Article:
Climate change and coronavirus ‘biggest risk to the Highlands’

Council leader Margaret Davidson took aim at the risk register, saying it’s heavy on strategy and light on action.

Climate change and coronavirus ‘biggest risk to the Highlands’ Halfpoint via iStock
Save our planet: Council leader Margaret Davidson took aim at the risk register, saying it’s heavy on strategy and light on action.

Members of Highland Council’s audit and scrutiny committee were told on Thursday that climate change and Covid are the biggest risks facing the local authority.

Covid still remains the top risk, labelled “catastrophic” for the region. However, climate change has shot up the risk register, as waste and emissions deadlines loom.

By 2025, the council wants all of its light fleet to be low-carbon. This is also the date when a national landfill ban goes live.

This means that the council will need to find an alternative solution to all its residual waste.

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While a new waste facility is planned for the Longman estate in Inverness, council officers still rate the non-compliance risk as “very high”.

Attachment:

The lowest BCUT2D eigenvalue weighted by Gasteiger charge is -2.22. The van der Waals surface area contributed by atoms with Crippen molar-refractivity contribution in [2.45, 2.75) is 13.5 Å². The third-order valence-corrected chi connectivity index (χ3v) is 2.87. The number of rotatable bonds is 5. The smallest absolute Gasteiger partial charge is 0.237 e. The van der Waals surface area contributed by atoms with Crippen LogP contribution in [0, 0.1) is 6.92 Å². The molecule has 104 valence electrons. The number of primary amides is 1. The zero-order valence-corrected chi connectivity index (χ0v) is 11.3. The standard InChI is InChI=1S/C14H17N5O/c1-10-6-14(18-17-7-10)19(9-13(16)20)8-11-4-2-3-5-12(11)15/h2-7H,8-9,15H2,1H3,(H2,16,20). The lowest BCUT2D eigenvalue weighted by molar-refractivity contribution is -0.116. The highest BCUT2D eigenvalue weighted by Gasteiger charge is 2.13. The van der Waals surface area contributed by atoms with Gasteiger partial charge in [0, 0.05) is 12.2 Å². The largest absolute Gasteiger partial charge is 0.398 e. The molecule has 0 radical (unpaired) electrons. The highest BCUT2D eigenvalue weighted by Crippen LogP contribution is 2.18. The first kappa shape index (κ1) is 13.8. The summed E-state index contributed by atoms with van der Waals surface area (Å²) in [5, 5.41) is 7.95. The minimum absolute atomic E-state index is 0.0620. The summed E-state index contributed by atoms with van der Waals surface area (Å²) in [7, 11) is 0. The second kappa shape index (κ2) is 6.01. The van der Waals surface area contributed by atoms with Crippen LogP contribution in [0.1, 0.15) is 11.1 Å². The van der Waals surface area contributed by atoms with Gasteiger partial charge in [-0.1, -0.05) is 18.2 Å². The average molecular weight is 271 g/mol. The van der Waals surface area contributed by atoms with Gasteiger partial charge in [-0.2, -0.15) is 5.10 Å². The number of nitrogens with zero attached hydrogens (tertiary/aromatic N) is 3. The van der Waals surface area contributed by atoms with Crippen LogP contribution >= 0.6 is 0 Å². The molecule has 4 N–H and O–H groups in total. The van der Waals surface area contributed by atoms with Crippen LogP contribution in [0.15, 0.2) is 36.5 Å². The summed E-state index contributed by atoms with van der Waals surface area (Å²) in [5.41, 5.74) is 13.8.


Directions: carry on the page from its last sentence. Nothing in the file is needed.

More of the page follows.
Council leader Margaret Davidson took aim at the risk register, saying it’s heavy on strategy and light on action.

For instance, the council’s net-zero strategy is not due for completion until March 2022. By September 2022, the council says it will have “agreed a date for net-zero”.

The Highland climate change action plan itself is not due until June 2023.

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“The plans are good, but action is what’s needed,” cllr Davidson said.

“This is the biggest risk to the council and it needs spelling out.”

Ms Davidson added that the localised nature of some of the work made it difficult to tease out, but council still needs to try.

“Action is where I’d like to see this risk register focus,” she said.

By local democracy reporter Nicola Sinclair